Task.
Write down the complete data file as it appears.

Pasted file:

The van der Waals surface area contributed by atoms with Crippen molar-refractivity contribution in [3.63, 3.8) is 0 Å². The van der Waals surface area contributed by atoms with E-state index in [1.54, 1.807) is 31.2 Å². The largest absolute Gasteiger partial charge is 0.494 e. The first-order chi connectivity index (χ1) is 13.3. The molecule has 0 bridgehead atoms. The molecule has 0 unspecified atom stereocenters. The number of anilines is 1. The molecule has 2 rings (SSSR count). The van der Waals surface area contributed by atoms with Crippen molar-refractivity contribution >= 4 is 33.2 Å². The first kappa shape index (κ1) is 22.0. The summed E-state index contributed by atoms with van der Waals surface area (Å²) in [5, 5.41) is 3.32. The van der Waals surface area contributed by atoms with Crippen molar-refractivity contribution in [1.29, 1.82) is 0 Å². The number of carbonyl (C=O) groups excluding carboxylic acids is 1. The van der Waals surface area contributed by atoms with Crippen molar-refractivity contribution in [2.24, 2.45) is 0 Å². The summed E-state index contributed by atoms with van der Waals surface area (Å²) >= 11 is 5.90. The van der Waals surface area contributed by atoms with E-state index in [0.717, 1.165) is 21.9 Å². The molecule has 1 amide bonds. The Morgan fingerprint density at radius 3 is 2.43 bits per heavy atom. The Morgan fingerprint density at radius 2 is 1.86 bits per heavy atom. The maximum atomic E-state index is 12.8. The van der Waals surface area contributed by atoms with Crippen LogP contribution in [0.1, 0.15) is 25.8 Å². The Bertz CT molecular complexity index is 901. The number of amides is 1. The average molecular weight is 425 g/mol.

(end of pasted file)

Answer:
The van der Waals surface area contributed by atoms with Crippen molar-refractivity contribution in [3.63, 3.8) is 0 Å². The van der Waals surface area contributed by atoms with E-state index in [1.54, 1.807) is 31.2 Å². The largest absolute Gasteiger partial charge is 0.494 e. The first-order chi connectivity index (χ1) is 13.3. The molecule has 0 bridgehead atoms. The molecule has 0 unspecified atom stereocenters. The number of anilines is 1. The molecule has 2 rings (SSSR count). The van der Waals surface area contributed by atoms with Crippen molar-refractivity contribution >= 4 is 33.2 Å². The first kappa shape index (κ1) is 22.0. The summed E-state index contributed by atoms with van der Waals surface area (Å²) in [5, 5.41) is 3.32. The van der Waals surface area contributed by atoms with Crippen molar-refractivity contribution in [1.29, 1.82) is 0 Å². The number of carbonyl (C=O) groups excluding carboxylic acids is 1. The van der Waals surface area contributed by atoms with Crippen molar-refractivity contribution in [2.24, 2.45) is 0 Å². The summed E-state index contributed by atoms with van der Waals surface area (Å²) >= 11 is 5.90. The van der Waals surface area contributed by atoms with E-state index in [0.717, 1.165) is 21.9 Å². The molecule has 1 amide bonds. The Morgan fingerprint density at radius 3 is 2.43 bits per heavy atom. The Morgan fingerprint density at radius 2 is 1.86 bits per heavy atom. The maximum atomic E-state index is 12.8. The van der Waals surface area contributed by atoms with Crippen LogP contribution in [0.1, 0.15) is 25.8 Å². The Bertz CT molecular complexity index is 901. The number of amides is 1. The average molecular weight is 425 g/mol.